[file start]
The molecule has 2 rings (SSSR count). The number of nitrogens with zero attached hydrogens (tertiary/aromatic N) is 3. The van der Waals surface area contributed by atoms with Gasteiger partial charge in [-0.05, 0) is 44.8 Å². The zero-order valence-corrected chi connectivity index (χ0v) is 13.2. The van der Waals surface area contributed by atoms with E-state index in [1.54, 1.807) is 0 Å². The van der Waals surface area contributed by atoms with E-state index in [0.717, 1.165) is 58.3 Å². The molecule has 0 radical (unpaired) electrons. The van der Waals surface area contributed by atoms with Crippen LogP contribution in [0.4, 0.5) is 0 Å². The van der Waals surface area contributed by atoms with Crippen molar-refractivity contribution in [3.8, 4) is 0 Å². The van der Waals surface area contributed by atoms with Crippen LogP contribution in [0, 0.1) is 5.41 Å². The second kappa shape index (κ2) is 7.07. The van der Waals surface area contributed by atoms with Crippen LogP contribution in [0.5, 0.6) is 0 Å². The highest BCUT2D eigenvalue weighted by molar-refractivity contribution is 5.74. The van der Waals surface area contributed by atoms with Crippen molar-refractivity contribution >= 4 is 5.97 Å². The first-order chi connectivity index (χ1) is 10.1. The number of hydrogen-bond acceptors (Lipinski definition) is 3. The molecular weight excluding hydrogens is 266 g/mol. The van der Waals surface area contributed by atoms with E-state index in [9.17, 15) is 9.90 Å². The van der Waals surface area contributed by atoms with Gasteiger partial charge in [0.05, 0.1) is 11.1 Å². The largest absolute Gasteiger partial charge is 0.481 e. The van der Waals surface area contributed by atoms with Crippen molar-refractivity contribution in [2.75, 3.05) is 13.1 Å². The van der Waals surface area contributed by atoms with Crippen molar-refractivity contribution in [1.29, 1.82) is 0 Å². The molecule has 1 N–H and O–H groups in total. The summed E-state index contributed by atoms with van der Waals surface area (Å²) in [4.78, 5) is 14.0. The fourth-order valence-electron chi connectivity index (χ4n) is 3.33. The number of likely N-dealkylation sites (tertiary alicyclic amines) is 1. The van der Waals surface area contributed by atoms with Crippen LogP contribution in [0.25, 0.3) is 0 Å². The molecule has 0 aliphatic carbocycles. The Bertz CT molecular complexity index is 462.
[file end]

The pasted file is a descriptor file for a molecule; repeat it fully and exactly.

The molecule has 2 rings (SSSR count). The number of nitrogens with zero attached hydrogens (tertiary/aromatic N) is 3. The van der Waals surface area contributed by atoms with Gasteiger partial charge in [-0.05, 0) is 44.8 Å². The zero-order valence-corrected chi connectivity index (χ0v) is 13.2. The van der Waals surface area contributed by atoms with E-state index in [1.54, 1.807) is 0 Å². The van der Waals surface area contributed by atoms with E-state index in [0.717, 1.165) is 58.3 Å². The molecule has 0 radical (unpaired) electrons. The van der Waals surface area contributed by atoms with Crippen LogP contribution in [0.4, 0.5) is 0 Å². The van der Waals surface area contributed by atoms with Crippen molar-refractivity contribution in [3.8, 4) is 0 Å². The van der Waals surface area contributed by atoms with Crippen LogP contribution in [0, 0.1) is 5.41 Å². The second kappa shape index (κ2) is 7.07. The van der Waals surface area contributed by atoms with Crippen LogP contribution in [0.5, 0.6) is 0 Å². The highest BCUT2D eigenvalue weighted by molar-refractivity contribution is 5.74. The van der Waals surface area contributed by atoms with Crippen molar-refractivity contribution >= 4 is 5.97 Å². The first-order chi connectivity index (χ1) is 10.1. The number of hydrogen-bond acceptors (Lipinski definition) is 3. The molecular weight excluding hydrogens is 266 g/mol. The van der Waals surface area contributed by atoms with E-state index in [9.17, 15) is 9.90 Å². The van der Waals surface area contributed by atoms with Gasteiger partial charge in [0.05, 0.1) is 11.1 Å². The largest absolute Gasteiger partial charge is 0.481 e. The van der Waals surface area contributed by atoms with Crippen molar-refractivity contribution in [2.75, 3.05) is 13.1 Å². The van der Waals surface area contributed by atoms with Crippen molar-refractivity contribution in [1.29, 1.82) is 0 Å². The molecule has 1 N–H and O–H groups in total. The summed E-state index contributed by atoms with van der Waals surface area (Å²) in [4.78, 5) is 14.0. The fourth-order valence-electron chi connectivity index (χ4n) is 3.33. The number of likely N-dealkylation sites (tertiary alicyclic amines) is 1. The van der Waals surface area contributed by atoms with Crippen LogP contribution in [0.25, 0.3) is 0 Å². The molecule has 0 aliphatic carbocycles. The Bertz CT molecular complexity index is 462.